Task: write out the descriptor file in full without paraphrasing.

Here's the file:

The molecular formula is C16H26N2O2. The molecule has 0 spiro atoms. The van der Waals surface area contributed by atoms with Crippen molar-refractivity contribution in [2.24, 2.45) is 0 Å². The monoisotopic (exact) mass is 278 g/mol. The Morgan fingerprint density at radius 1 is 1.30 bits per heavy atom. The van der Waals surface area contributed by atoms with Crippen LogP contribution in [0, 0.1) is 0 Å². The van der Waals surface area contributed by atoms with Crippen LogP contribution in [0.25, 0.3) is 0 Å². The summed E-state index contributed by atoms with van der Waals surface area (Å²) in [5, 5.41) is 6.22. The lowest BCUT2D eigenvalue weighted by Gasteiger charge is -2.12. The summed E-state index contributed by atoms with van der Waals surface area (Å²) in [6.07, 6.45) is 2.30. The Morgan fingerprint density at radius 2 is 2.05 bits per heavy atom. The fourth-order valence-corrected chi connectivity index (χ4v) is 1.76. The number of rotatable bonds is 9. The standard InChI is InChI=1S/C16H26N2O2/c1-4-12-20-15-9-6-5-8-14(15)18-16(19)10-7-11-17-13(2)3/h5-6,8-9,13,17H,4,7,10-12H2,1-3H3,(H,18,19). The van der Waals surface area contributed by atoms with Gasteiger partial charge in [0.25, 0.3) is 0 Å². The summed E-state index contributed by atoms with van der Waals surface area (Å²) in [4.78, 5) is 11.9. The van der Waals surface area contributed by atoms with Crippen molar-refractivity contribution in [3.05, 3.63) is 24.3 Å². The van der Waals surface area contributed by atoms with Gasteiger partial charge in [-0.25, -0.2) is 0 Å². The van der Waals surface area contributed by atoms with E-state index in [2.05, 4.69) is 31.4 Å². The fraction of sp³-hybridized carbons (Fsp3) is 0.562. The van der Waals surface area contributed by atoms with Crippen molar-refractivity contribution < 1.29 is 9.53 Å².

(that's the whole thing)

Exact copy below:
The molecular formula is C16H26N2O2. The molecule has 0 spiro atoms. The van der Waals surface area contributed by atoms with Crippen molar-refractivity contribution in [2.24, 2.45) is 0 Å². The monoisotopic (exact) mass is 278 g/mol. The Morgan fingerprint density at radius 1 is 1.30 bits per heavy atom. The van der Waals surface area contributed by atoms with Crippen LogP contribution in [0, 0.1) is 0 Å². The van der Waals surface area contributed by atoms with Crippen LogP contribution in [0.25, 0.3) is 0 Å². The summed E-state index contributed by atoms with van der Waals surface area (Å²) in [5, 5.41) is 6.22. The lowest BCUT2D eigenvalue weighted by Gasteiger charge is -2.12. The summed E-state index contributed by atoms with van der Waals surface area (Å²) in [6.07, 6.45) is 2.30. The Morgan fingerprint density at radius 2 is 2.05 bits per heavy atom. The fourth-order valence-corrected chi connectivity index (χ4v) is 1.76. The number of rotatable bonds is 9. The standard InChI is InChI=1S/C16H26N2O2/c1-4-12-20-15-9-6-5-8-14(15)18-16(19)10-7-11-17-13(2)3/h5-6,8-9,13,17H,4,7,10-12H2,1-3H3,(H,18,19). The van der Waals surface area contributed by atoms with Gasteiger partial charge in [0.25, 0.3) is 0 Å². The summed E-state index contributed by atoms with van der Waals surface area (Å²) in [4.78, 5) is 11.9. The van der Waals surface area contributed by atoms with Crippen molar-refractivity contribution in [3.05, 3.63) is 24.3 Å². The van der Waals surface area contributed by atoms with Gasteiger partial charge in [-0.25, -0.2) is 0 Å². The van der Waals surface area contributed by atoms with E-state index in [2.05, 4.69) is 31.4 Å². The fraction of sp³-hybridized carbons (Fsp3) is 0.562. The van der Waals surface area contributed by atoms with Crippen molar-refractivity contribution < 1.29 is 9.53 Å².